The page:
Machine Learning course use Octave as a programming tools. You can think that as a free and open source MATLAB like program without User Interface. . You can do a lot a computation and prototyping faster there compare to the common programming language as c# or java. But I think for production you need to turn that into real programming language.
The problem I have with Octave it’s a Console Apps. It’s really sad for developer that have been used to Visual Studio for a long time. But we can do plotting from there. That’s really awesome and awkward. But its fun.
The problem I have with running Octave in Windows 8.1 is the plotting windows hang after showing. I search the solution in the internet and finally find two line that solve that Hang problem. Seems that’s a library conflict in Octave
Just need to run this command on Octave CLI.
pkg rebuild -noauto oct2mat
pkg unload oct2mat
I think there’s nothing can beat Visual Studio when it comes to .NET development. MonoDevelop like Miguel de Icaza said in this presentation is nothing close to VS2012. But I do interested on where Xamarin Studio will headed.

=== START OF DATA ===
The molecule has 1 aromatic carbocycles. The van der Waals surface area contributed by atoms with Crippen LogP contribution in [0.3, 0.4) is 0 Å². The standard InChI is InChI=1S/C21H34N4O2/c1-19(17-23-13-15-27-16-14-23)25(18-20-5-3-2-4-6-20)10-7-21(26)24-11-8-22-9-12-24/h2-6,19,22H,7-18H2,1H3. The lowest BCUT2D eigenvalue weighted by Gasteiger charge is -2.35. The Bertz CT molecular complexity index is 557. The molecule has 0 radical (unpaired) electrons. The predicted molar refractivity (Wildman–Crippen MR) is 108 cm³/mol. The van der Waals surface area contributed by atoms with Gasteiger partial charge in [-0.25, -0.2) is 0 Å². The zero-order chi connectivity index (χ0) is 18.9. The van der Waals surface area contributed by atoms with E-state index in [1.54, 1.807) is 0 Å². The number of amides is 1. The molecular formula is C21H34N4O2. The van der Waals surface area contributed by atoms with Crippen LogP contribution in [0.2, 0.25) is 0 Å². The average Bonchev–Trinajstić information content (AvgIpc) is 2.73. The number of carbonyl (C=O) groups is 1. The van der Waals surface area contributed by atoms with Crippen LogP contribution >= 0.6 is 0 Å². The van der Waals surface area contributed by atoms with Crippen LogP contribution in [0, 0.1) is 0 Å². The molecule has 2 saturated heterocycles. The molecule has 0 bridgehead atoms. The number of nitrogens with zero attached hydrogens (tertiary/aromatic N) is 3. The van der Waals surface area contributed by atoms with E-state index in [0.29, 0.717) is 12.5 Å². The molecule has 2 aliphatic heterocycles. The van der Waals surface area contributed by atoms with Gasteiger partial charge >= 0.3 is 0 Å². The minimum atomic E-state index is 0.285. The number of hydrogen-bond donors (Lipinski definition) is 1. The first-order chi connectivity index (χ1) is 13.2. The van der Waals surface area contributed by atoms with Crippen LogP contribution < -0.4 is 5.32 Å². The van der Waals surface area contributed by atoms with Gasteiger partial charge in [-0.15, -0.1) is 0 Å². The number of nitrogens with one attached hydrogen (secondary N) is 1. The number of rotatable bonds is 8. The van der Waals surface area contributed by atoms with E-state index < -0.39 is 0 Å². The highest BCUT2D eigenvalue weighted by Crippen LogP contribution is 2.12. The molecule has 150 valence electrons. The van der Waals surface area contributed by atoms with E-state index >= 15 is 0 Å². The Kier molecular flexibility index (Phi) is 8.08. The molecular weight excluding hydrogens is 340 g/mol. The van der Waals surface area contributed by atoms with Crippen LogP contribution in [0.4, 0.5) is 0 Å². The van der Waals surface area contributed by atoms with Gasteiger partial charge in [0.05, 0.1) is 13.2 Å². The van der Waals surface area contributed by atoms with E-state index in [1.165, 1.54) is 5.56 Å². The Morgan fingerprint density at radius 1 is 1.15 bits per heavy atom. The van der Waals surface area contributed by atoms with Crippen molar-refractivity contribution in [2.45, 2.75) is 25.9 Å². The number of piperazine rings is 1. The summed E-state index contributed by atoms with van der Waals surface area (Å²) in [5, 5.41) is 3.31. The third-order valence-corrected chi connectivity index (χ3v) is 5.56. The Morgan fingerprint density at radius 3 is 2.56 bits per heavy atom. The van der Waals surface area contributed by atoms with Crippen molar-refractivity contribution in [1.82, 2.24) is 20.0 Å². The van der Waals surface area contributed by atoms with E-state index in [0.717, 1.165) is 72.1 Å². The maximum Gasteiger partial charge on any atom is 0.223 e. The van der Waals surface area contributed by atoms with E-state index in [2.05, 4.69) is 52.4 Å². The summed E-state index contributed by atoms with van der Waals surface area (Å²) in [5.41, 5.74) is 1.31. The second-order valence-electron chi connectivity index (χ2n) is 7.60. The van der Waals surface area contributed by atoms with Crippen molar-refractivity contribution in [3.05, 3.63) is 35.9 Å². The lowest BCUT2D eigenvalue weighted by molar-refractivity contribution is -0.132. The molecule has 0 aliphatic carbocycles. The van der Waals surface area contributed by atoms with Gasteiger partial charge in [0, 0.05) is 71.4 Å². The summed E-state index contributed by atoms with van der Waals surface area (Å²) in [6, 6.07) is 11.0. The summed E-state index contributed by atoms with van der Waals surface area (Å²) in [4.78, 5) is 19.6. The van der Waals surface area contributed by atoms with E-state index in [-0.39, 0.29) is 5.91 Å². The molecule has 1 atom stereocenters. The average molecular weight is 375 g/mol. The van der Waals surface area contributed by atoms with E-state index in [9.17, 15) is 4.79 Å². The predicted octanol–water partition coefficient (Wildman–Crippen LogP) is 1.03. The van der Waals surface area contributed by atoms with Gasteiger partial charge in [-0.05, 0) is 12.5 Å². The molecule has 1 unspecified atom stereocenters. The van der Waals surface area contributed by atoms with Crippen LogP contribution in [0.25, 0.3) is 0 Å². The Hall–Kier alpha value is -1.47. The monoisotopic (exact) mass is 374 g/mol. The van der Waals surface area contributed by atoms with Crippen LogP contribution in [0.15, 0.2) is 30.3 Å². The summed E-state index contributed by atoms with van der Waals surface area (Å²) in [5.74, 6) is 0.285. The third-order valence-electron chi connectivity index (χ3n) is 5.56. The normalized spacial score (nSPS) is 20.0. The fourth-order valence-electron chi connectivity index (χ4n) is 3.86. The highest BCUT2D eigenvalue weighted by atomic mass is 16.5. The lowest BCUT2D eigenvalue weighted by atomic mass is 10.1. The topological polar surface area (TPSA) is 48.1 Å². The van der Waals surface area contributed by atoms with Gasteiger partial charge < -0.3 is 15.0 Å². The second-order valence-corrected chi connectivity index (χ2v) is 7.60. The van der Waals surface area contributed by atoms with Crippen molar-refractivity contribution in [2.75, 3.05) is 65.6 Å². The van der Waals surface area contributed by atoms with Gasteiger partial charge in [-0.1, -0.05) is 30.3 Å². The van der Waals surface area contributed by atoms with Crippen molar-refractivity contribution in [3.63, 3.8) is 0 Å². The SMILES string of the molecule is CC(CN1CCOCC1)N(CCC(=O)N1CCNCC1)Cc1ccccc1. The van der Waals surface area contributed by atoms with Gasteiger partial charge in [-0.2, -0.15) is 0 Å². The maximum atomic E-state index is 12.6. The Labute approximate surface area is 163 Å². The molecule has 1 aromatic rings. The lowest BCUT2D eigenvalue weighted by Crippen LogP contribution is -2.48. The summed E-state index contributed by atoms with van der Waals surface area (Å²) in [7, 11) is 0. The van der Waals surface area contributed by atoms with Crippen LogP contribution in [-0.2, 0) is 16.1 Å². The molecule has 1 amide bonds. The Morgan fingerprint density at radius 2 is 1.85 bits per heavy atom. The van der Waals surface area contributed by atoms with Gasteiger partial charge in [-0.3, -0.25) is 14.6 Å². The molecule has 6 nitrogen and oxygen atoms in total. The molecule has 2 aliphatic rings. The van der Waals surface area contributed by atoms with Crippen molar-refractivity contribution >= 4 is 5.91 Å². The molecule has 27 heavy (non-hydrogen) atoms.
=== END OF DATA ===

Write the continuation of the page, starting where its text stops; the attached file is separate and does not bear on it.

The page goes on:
Developing and Compiling I think still ok on Windows. Just need to deploy and test an assembly on Linux.
So how we do that ? How we transfer that binary to the Linux server. I assume that the server won’t have a UI for performance sake. I think that’s the best. We can fine tune the server for processing concurrent request and not for the fancy UI.
The tools we need is just a simple binary executable and command on Windows. I know this from this blog post.
We need to download that binary from this page. Just find pscp.exe. Select the latest version. Download it directly.
As soon as it arrived on your windows machine, just copied it to Windows, so we can execute it from anywhere via command line.
You can use it like this.
pscp C:\Documents\helloWorld.txt firstname.lastname@example.org:/home/your/destination/folder/
Here’s how I test it
And I’m so happy when I see that file is in the server.
When you have a lots of files, it’s best to compress it so we can transfer it as a single file. You can use the default compression in windows.
Or you can use the 7zip if you are prefer the smaller files.
In this step I will use default windows compression. To unzip it in Linux you need to install it first. Just execute this command to install
yum install unzip
Then execute this command to unzip the file
unzip pics.zip -d /tmp
Very easy right ?
Develop on Windows. Deploy on Linux